First World War poet's home reveals hidden treasure
Long-forgotten letters, papers and manuscripts detailing the life and times of a heroic First World War poet have been discovered in a house in Gloucestershire which has remained virtually unchanged for 80 years.
During the War, Frederick William Harvey became well known for his poetry and his acts of courage. Despite having trained as a solicitor, he enlisted in the ranks and was awarded the Distinguished Conduct Medal before being made an officer. In 1916 he was captured, and endured a long imprisonment which he later described in his book Comrades in Captivity. There he attempted daring escapes, and wrote remarkable poetry which was published back in England to great acclaim. One particularly enduring poem, ‘Ducks’, has featured in the BBC’s The Nation’s 100 Favourite Poems.
Now, for the first time, F.W. Harvey’s papers are being made available to the public thanks to a major collaborative project between the University of Exeter and the Gloucestershire Archives. Assisted by the expertise of the F. W. Harvey Society, Harvey’s family has decided that the hoard of papers and manuscripts should be preserved and made accessible to researchers. The cataloguing of the collection is a mammoth task that will be made possible through a Research & Enterprise in Arts & Creative Technology (REACT) postgraduate scholarship awarded by the University of Exeter to a doctoral researcher.
American scholar, Grant Repshire himself a veteran of war in Iraq, is the researcher from the University responsible for cataloguing Harvey’s recently found material into an assessable archive. The collection of papers ranges from text books bearing the stamps of the German censor, in which F.W. Harvey wrote the first drafts of his prisoner poems, to lifelong correspondence with his old comrades.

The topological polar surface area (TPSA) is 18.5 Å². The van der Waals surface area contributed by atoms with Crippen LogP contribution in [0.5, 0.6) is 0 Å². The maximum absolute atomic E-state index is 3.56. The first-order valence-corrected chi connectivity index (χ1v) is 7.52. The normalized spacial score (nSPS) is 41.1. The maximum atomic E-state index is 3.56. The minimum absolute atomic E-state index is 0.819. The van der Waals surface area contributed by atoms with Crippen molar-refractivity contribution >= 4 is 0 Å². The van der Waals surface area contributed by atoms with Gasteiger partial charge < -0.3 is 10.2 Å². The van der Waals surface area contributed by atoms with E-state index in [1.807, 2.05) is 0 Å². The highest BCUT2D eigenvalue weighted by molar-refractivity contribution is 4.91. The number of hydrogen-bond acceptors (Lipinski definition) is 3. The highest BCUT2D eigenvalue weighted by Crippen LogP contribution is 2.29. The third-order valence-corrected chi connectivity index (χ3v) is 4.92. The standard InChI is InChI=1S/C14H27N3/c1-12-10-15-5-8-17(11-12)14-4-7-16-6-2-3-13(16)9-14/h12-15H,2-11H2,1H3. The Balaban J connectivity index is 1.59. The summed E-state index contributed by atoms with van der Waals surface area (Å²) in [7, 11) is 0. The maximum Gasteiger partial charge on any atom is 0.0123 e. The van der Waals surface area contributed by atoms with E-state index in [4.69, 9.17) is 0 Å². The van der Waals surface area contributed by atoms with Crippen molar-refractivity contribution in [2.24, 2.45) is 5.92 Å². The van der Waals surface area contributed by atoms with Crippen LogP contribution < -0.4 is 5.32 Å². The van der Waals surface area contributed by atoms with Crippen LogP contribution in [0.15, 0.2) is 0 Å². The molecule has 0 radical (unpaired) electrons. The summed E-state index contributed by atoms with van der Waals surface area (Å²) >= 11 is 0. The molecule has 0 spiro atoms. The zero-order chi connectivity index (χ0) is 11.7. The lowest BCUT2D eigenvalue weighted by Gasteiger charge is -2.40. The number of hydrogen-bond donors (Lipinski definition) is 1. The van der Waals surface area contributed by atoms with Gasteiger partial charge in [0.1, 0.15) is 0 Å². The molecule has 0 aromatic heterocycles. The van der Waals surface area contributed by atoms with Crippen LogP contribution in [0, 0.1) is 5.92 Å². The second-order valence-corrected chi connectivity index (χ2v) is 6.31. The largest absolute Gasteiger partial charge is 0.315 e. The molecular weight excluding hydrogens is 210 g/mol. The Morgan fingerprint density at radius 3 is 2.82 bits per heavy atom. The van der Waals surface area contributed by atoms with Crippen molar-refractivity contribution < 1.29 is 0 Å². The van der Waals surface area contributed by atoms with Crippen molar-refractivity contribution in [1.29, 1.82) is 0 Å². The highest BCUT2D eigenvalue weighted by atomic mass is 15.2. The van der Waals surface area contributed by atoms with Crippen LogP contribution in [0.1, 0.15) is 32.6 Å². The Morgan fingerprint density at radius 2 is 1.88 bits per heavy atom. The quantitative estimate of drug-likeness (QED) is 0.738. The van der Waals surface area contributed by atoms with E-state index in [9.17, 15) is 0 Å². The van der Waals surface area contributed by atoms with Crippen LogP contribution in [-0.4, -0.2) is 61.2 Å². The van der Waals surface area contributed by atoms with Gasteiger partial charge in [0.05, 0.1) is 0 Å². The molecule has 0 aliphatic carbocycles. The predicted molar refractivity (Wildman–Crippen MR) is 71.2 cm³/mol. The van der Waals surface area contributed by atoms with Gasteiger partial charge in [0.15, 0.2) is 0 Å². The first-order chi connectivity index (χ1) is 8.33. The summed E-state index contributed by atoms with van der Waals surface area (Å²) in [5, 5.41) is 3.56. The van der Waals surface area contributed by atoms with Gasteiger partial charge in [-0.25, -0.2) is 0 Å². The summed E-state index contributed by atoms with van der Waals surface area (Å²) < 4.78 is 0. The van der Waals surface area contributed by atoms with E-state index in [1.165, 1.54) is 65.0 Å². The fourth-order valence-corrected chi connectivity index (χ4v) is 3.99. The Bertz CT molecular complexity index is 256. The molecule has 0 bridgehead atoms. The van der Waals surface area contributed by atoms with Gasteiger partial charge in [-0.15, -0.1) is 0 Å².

There are numerous letters from POWs who read Harvey’s book and wrote to him about their own experience of the First World War. This correspondence forms part of this rare and important collection of recently unearthed material.
Professor Tim Kendall, Head of English at the University of Exeter said: “Harvey was significant in his own right as a poet, memoirist and broadcaster, and his correspondence with friends like the poet-composer Ivor Gurney provides a crucial insight into the cultural life of the region in the early part of the century.”
Roger Deeks, Chair of the F. W. Harvey Society, said: “The Archive is a fabulous testament to an exceptional man who lived through extraordinary times. This is a wonderful development that will awaken interest in F.W.Harvey and stimulate awareness of the important developments in literature and music that took place in Gloucestershire.”
Head of Gloucestershire Archives, Heather Forbes, said: “I am very pleased that through this partnership project we will ensure that the records of such a remarkable local man are preserved safely and made accessible for present and future researchers.”
View this story on the ITV Westcountry website.
Date: 8 November 2012